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Monday, 16 November 2015

International Day for Tolerance 2015, November 16th.



The call “to practice tolerance” was written into the identity of the United Nations 70 years ago. Today, in a world buffeted by turbulence and change, the Charter’s summons remains a vital touchstone for our work.
People are more connected–- but this does not mean there is more understanding. Societies are ever more diverse – but intolerance is growing in many places. Sectarian tensions can be found at the heart of many conflicts, with the rise of violent extremism, massive human rights violations, and cultural cleansing. And the biggest crisis of forced displacement since the Second World War has spawned hatred and xenophobia against refugees and others.
Tolerance is much more than passively accepting the “other”.  It brings obligations to act, and must be taught, nurtured and defended. Tolerance requires investment by States in people, and in the fulfilment of their full potential through education, inclusion and opportunities. This means building societies founded on respect for human rights, where fear, distrust and marginalization are supplanted by pluralism, participation and respect for differences.
This is the message of the International Day for Tolerance – reflected in the UNESCO Declaration of Principles on Tolerance, adopted in 1995. This same idea animates the International Decade for the Rapprochement of Cultures (2013-2022), which is being led forward by UNESCO across the world.
On the International Day for Tolerance, let us recognize the mounting threat posed by those who strive to divide, and let us pledge to forge a path defined by dialogue, social cohesion and mutual understanding.
Ban Ki-moon, United Nations




Tolerance is a new idea, one which we need now more than ever.It leads us to respect cultural diversity, ways of life and expressions of our own humanity. It is a necessary condition for peace and progress for all people in a diversified and ever-more connected world.
UNESCO was created exactly 70 years ago, on 16 November 1945, the International Day of Tolerance, on the basis that wars could be avoided if people learned to get to know each other better and understood that, in the fertile diversity of their cultures, that which unites them is stronger than that which divides them. These principles were reaffirmed 20 years ago in the Declaration of Principles on Tolerance, adopted by UNESCO in 1995. In a globalized world, home to people from many cultures and backgrounds and flooded with pictures of and information about other peoples, tolerance is the cornerstone of sustainable citizenship.
Tolerance is not passive or silent acceptance of differences; it is inseparable from respect for fundamental human rights. It is constant commitment to facilitating exchanges and dialogue, despite difficulties and a lack of understanding which can lead to inward-looking attitudes. It is a call to question prejudice and commonly-held beliefs.
When violent extremism spreads messages of hate and intolerance, both on the ground and on social media; when human beings suffer persecution, exclusion or discrimination on the basis of their religion or background; when economic crises accentuate social divides and stand in the way of acceptance of others, such as minorities, foreigners or refugees; we must offer up a different discourse, an open message which calls for tolerance. We must make the lessons of the past more visible and remind people of the extreme situations which can result from rejection of others, racism and anti-Semitism.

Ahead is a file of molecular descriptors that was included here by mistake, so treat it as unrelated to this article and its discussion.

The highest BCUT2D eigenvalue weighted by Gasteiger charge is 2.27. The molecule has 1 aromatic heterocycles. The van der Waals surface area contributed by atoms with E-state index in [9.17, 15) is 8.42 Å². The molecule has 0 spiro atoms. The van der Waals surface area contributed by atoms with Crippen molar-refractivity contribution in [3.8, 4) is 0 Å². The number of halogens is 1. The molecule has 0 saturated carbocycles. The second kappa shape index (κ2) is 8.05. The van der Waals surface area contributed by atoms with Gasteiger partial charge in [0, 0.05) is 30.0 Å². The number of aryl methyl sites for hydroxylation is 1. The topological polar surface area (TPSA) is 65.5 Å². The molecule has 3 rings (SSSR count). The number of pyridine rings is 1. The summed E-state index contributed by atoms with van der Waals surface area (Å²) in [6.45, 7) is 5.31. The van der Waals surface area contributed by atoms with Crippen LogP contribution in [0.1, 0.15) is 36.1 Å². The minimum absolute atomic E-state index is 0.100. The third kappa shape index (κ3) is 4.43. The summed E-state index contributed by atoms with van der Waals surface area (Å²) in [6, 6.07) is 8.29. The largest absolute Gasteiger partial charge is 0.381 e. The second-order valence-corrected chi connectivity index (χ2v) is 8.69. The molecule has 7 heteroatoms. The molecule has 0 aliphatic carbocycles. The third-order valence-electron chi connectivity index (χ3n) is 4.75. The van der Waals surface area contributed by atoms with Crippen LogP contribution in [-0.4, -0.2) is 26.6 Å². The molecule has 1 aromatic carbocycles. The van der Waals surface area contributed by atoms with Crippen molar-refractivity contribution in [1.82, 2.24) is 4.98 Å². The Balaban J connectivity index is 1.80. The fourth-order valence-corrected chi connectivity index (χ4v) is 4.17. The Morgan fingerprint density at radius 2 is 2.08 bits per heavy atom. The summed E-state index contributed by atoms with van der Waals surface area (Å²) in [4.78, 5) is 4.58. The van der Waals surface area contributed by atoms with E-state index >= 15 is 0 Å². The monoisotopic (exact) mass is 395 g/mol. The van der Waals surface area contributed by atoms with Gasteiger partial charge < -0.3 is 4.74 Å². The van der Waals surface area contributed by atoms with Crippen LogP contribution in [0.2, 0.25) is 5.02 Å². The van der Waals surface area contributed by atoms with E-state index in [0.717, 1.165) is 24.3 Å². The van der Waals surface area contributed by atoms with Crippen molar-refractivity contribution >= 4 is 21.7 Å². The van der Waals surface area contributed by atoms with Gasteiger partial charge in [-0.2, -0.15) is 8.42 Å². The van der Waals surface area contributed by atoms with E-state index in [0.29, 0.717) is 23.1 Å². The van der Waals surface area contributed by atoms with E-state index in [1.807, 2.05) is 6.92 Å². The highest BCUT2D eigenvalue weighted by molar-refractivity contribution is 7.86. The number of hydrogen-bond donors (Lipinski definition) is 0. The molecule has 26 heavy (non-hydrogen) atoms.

Diversity is a reality, calling us to adapt our policies and act appropriately, for which tolerance is key. Today’s world presents us with considerable opportunities to better understand each other, share our stories, create a public space on a global scale, enrich our outlook on life and combine our perspectives. It is an invitation for us to strengthen moral and intellectual solidarity between peoples through educational cooperation, dialogue among cultures, knowledge-sharing and free distribution of information. Tolerance is a means of constructing peace; it accelerates innovation and creation, opening our minds to other ways to view the world. This founding mission of UNESCO is not decreed through laws and declarations: it relies on the will and daily efforts of the citizens of the world who are developing this culture of tolerance, and today is the time to support them.

Irina Bokova, UNESCO

Tolerance Day



Events : UNESCO-Madanjeet Singh Prize for the Promotion of Tolerance and Non-Violence.

In 1995, to mark the United Nations Year for Tolerance and the 125th anniversary of the birth of Mahatma Gandhi, UNESCO created a prize for the promotion of tolerance and non-violence.
The UNESCO-Madanjeet Singh Prize for the Promotion of Tolerance and Non-Violence rewards significant activities in the scientific, artistic, cultural or communication fields aimed at the promotion of a spirit of tolerance and non-violence.
Established through the generous donation of the UNESCO Goodwill Ambassador, Indian artist, writer and diplomat Madanjeet Singh, the prize honors his lifelong commitment to the cause of peace and tolerance.
Madanjeet Singh passed away on 6 January 2013. The award of the UNESCO-Madanjeet Singh Prize for the Promotion of Tolerance and Non-Violence for the year 2013 will be postponed.
The prize is awarded every two years on the International Day for Tolerance, 16 November. The Prize may be awarded to institutions, organizations or persons, who have contributed in a particularly meritorious and effective manner to tolerance and non-violence.

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